A week after Selma Blair, the actress, spoke about her condition in Good Morning America and Vanity Fair about her chronic illness which is Multiple Sclerosis, there’s still a lot of talk about her diagnosis and how she struggled to get doctors to take her symptoms seriously. As a health care professional myself, I could only imagine how those previous doctors that saw her feels right now.
She apparently was finally diagnosed in August 2018 after seeing a doctor for what she thought was just a pinch nerve. Someone finally listened to her and ordered to have an MRI done in which doctors found 20 different MS related lesions on her brain.
When Exactly Did Selma Started Having Her MS Symptoms
“I have had symptoms for years”, Selma stated, “but was never taken seriously until I fell down in front of the doctor (Jason Berkley) trying to sort out what I thought was a pinch nerve”.
Since the birth of her son in 2011 she has been having symptoms already which was dismissed as just natural after having a baby. That the crippling fatigue she was experiencing was just a natural phenomenon that every mother experiences, although there were times before that she would pull over and take a nap on her short distance drive home from her son’s school.
“I have probably had this incurable disease for 15 years at least”, she added during her interview on Good Morning America.
What Is Multiple Sclerosis And What Type Of Disease Is It
Multiple Sclerosis (MS) involves an immune -mediated process in which an abnormal response of the body’s immune system is directed against the central nervous system (CNS). Our CNS is made up of the brain, spinal cord and optic nerves.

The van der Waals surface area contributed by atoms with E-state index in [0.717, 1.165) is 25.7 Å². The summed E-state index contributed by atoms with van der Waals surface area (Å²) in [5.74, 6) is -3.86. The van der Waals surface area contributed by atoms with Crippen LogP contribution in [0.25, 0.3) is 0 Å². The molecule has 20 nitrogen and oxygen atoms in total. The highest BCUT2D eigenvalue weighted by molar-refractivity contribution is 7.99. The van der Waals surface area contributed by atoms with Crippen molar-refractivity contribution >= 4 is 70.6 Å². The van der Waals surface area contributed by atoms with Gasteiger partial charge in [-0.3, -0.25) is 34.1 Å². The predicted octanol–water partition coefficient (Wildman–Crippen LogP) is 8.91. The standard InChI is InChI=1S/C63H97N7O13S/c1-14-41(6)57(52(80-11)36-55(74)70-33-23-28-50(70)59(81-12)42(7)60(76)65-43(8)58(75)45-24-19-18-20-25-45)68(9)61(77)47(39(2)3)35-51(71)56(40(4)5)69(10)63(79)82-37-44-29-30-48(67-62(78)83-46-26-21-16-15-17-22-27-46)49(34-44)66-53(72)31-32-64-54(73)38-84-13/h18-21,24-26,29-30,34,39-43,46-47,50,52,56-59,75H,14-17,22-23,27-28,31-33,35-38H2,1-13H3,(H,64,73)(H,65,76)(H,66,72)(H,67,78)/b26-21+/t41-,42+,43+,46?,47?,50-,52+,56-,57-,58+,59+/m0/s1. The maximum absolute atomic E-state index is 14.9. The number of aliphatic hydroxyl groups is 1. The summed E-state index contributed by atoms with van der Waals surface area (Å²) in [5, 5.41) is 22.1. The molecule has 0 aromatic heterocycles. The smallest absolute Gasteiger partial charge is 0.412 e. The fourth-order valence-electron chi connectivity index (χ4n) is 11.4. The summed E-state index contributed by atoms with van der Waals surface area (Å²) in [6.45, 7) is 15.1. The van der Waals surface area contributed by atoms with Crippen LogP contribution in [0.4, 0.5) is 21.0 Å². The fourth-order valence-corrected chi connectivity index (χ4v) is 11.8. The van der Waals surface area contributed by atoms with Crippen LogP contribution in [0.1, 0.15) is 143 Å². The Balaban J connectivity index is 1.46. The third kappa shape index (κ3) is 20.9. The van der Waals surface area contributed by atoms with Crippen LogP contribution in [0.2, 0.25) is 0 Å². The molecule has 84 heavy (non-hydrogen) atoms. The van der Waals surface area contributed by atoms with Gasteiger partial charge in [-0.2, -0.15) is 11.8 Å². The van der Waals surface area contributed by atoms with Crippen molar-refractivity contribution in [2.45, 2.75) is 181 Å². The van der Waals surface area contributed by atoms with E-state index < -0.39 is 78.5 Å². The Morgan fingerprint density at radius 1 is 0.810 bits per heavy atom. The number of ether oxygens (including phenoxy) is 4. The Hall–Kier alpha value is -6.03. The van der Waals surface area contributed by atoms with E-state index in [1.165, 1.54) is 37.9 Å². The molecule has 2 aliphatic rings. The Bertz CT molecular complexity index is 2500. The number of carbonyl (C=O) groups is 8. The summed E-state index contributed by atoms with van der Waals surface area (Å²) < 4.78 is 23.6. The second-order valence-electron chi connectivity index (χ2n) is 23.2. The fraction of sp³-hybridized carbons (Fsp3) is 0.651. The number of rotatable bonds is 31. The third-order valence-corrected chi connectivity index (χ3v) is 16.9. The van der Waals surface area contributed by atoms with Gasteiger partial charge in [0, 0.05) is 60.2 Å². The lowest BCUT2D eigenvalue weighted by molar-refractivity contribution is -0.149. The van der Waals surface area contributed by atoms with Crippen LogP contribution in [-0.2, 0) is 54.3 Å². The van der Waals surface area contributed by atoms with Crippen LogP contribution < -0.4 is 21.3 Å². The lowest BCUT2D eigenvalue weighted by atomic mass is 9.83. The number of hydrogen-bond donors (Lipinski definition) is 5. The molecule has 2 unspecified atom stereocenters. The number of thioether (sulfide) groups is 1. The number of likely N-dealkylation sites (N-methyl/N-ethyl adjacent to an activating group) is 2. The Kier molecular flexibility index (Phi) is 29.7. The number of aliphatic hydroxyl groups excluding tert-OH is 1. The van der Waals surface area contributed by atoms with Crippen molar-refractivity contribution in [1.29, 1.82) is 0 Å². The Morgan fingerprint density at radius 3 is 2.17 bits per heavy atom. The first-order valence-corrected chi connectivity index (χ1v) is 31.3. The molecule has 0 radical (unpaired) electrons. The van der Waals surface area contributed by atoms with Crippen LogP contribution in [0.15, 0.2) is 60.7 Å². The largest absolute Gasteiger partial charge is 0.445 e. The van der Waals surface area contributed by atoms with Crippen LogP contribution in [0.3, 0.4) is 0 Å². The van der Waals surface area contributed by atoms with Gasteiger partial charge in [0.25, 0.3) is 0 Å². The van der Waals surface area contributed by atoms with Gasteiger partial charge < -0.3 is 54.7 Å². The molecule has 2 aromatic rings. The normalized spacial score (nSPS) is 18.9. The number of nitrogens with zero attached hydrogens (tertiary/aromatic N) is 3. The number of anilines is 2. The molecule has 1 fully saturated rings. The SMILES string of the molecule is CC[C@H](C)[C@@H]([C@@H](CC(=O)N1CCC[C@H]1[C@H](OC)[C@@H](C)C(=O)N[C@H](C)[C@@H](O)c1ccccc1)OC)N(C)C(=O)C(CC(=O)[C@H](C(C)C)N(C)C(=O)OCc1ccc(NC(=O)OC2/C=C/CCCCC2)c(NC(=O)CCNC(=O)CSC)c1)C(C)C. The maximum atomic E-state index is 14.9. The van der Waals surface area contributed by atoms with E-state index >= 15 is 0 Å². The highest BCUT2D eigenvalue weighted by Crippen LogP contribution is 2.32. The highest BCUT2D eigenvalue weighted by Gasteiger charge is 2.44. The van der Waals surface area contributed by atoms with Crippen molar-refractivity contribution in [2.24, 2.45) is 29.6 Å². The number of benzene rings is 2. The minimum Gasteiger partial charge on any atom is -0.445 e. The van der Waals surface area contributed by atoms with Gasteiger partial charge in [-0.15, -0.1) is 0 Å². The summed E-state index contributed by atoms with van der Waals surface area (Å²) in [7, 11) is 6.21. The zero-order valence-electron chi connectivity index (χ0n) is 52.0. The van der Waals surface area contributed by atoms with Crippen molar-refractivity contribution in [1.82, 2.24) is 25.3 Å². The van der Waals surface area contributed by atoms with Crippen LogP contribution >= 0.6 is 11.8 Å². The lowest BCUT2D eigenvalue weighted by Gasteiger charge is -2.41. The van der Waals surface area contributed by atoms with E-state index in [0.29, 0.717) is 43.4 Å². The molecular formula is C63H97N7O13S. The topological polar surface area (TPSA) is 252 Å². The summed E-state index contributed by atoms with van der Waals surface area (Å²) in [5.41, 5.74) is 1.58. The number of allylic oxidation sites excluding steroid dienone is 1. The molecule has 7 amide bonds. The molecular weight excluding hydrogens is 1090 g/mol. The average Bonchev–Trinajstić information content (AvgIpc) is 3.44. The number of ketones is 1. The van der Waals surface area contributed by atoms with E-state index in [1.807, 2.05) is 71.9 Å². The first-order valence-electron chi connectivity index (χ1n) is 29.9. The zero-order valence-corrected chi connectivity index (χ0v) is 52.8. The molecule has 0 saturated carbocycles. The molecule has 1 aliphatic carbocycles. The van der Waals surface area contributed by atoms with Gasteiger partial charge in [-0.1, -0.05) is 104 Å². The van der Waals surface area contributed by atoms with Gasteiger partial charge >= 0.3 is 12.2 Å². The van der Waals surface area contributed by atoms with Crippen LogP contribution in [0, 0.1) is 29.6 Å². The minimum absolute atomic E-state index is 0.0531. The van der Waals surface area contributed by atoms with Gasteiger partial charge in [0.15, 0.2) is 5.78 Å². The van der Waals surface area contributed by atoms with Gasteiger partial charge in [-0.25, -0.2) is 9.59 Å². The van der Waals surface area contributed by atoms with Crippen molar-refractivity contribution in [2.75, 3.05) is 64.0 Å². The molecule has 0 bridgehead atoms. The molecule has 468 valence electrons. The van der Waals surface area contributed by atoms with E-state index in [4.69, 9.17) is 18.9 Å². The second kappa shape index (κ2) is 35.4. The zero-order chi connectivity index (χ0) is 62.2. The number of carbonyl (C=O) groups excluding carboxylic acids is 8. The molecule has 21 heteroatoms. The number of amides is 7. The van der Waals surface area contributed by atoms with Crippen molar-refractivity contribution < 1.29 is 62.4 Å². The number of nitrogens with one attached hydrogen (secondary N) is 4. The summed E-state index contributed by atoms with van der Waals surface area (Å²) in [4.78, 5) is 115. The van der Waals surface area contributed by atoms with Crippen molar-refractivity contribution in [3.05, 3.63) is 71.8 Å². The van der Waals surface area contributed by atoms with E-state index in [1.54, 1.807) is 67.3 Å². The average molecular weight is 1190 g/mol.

So in Multiple Sclerosis, the immune system causes inflammation that damages myelin which is the fatty substance that surrounds and insulates the nerve fibers. It also damages the nerve fibers themselves and the specialized cells that make myelin which causes the messages within the CNS altered or stopped completely.
The damage to the areas of the CNS may produce different neurological symptoms that affects among people with MS depending on the type and severity. The damaged areas in the CNS develop scar tissue thus the name Multiple areas of scarring or Multiple Sclerosis came about.
What Are The Symptoms Of Multiple Sclerosis
In Multiple Sclerosis (MS), according to National MS Society, damage to the myelin coating around the nerve fibers in the central nervous system (CNS) and to the nerve fibers themselves interferes with the transmission of nerve signals between the brain, spinal cord and the rest of the body. Disrupted nerve signals causes the symptoms of MS, which vary from one person to another and over time for any given individual, depending on where and when the damage occurs.
More Common Symptoms
- numbness or tingling
- dizziness and vertigo
- sexual problems
- emotional changes
- walking (gait) difficulties
- vision problems
- bladder problems
- bowel problems
- cognitive changes
Less Common Symptoms
- speech problems
- breathing problems
- swallowing problems
- hearing loss
Secondary And Tertiary Symptoms
The primary symptoms are the direct result of damage to the myelin and nerve fibers in the central nervous system (CNS) and then the secondary are the symptoms that are complications that can be a result of the primary symptoms such as:
- Urinary tract infections due to bladder dysfunction.